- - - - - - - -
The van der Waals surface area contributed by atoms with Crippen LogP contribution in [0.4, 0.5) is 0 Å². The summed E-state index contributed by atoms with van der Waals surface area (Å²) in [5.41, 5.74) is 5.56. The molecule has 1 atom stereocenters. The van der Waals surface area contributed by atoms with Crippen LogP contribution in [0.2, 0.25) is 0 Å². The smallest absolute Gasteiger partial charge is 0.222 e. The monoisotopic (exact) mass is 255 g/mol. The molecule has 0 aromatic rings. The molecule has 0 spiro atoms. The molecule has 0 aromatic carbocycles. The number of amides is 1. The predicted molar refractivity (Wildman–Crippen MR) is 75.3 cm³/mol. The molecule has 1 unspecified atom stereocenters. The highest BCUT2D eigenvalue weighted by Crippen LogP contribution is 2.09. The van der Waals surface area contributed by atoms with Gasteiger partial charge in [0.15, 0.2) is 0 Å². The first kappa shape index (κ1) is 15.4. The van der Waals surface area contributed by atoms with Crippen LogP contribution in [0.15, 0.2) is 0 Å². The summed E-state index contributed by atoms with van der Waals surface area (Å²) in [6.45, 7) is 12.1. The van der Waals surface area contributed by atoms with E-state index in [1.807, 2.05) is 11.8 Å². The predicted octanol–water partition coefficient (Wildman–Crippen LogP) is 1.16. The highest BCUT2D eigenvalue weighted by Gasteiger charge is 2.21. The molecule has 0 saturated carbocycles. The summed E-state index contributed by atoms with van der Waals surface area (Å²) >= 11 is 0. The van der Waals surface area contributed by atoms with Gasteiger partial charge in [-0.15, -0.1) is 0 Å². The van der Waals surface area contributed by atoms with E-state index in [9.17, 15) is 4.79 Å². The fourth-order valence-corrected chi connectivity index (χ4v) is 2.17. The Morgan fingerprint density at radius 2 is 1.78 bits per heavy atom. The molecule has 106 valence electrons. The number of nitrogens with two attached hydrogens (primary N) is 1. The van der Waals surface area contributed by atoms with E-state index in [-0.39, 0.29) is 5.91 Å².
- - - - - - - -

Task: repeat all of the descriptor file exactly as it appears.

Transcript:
The van der Waals surface area contributed by atoms with Crippen LogP contribution in [0.4, 0.5) is 0 Å². The summed E-state index contributed by atoms with van der Waals surface area (Å²) in [5.41, 5.74) is 5.56. The molecule has 1 atom stereocenters. The van der Waals surface area contributed by atoms with Crippen LogP contribution in [0.2, 0.25) is 0 Å². The smallest absolute Gasteiger partial charge is 0.222 e. The monoisotopic (exact) mass is 255 g/mol. The molecule has 0 aromatic rings. The molecule has 0 spiro atoms. The molecule has 0 aromatic carbocycles. The number of amides is 1. The predicted molar refractivity (Wildman–Crippen MR) is 75.3 cm³/mol. The molecule has 1 unspecified atom stereocenters. The highest BCUT2D eigenvalue weighted by Crippen LogP contribution is 2.09. The van der Waals surface area contributed by atoms with Gasteiger partial charge in [0.15, 0.2) is 0 Å². The first kappa shape index (κ1) is 15.4. The van der Waals surface area contributed by atoms with Crippen LogP contribution in [0.15, 0.2) is 0 Å². The summed E-state index contributed by atoms with van der Waals surface area (Å²) in [6.45, 7) is 12.1. The van der Waals surface area contributed by atoms with E-state index in [1.807, 2.05) is 11.8 Å². The predicted octanol–water partition coefficient (Wildman–Crippen LogP) is 1.16. The highest BCUT2D eigenvalue weighted by Gasteiger charge is 2.21. The molecule has 0 saturated carbocycles. The summed E-state index contributed by atoms with van der Waals surface area (Å²) >= 11 is 0. The van der Waals surface area contributed by atoms with Gasteiger partial charge in [-0.15, -0.1) is 0 Å². The van der Waals surface area contributed by atoms with E-state index in [9.17, 15) is 4.79 Å². The fourth-order valence-corrected chi connectivity index (χ4v) is 2.17. The Morgan fingerprint density at radius 2 is 1.78 bits per heavy atom. The molecule has 106 valence electrons. The number of nitrogens with two attached hydrogens (primary N) is 1. The van der Waals surface area contributed by atoms with E-state index in [-0.39, 0.29) is 5.91 Å².